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Raynaud's Phenomenon of the Nipples

Just when you thought you had heard of everything: did you know that Raynaud's phenomenon can affect the nipples almost as often as it affects the fingers? Raynaud's phenomenon is an intermittently decreased blood flow to certain areas of the body (most commonly fingers or toes), that may affect the nipples as well, particularly in nursing women. Nipple pain is one of the most common reasons that women prematurely discontinuing breastfeeding; Raynaud's phenomenon is one of the most common causes of nipple pain, but also one of the most commonly overlooked. Raynaud's phenomenon is a condition that mostly affects women: it is nine times more prevalent in women than men. Estimates are that up to 20% of healthy women ages 21-50 may be affected. However, most women--and many physicians--are not aware that Raynaud's may affect the nipples. The good news is that this is generally treatable. Ironically, because the breast pain associated with Raynaud's phenomenonis so severe and throbbing, and the awareness of this condition is relatively low, it is often inappropriately mistaken for a yeast infection of the nipples. Symptoms may also occur during pregnancy.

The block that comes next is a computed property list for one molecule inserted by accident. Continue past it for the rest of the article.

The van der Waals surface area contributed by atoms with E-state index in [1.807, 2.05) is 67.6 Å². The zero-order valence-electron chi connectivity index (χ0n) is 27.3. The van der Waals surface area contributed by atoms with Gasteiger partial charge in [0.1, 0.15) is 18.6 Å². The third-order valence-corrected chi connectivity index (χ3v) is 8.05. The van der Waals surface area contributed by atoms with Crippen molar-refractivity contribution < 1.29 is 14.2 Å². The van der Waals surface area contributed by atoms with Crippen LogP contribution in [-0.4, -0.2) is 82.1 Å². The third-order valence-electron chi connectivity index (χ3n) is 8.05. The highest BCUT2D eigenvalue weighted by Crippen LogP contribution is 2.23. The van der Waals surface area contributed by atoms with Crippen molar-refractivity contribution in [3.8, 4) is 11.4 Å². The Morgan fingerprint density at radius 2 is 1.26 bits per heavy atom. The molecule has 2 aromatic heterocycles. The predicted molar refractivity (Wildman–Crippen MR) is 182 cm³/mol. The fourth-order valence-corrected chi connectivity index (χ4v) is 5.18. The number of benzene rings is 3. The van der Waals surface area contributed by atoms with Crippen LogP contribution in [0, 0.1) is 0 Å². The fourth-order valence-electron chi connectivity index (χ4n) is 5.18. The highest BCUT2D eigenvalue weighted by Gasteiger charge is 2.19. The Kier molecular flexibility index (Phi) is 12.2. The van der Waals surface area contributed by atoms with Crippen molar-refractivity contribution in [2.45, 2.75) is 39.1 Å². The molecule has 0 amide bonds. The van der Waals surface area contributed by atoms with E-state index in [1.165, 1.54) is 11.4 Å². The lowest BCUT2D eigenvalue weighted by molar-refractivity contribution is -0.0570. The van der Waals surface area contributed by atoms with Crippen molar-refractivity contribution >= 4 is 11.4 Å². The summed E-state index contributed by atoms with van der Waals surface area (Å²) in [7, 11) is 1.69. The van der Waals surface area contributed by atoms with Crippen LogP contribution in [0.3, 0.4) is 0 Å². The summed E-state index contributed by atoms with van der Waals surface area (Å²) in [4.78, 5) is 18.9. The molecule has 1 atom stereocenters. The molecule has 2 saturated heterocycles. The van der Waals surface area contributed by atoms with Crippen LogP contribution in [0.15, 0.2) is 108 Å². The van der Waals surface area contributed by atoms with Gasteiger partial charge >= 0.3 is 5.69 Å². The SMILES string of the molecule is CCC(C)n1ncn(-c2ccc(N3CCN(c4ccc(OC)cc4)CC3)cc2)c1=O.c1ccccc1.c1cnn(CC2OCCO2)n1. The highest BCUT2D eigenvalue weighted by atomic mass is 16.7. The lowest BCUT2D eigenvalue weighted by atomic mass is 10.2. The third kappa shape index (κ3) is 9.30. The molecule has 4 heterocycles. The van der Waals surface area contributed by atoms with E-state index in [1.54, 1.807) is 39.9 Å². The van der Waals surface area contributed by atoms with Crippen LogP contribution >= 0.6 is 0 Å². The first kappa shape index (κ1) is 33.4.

Treatment options include preventing or minimizing cold exposure, avoiding substances such as vasoconstrictive drugs or nicotine, and medical therapy. Nifedipine, a calcium channel blocker (available by prescription only), has been used to treat Raynaud's phenomenon because of its prompt vasodilatory effects.Very little of the medication can be demonstrated in breastmilk and thus it is believed to be safe for breastfed babies. Some lactation specialists recommend Vitamin B6 therapy (150-200 mg/day once a day for four days, followed by 25 mg/day once a day) which has shown to work in some cases after a few days, although there is no scientific evidence to support it.


Created: 12/13/2004  -  Donnica Moore, M.D.


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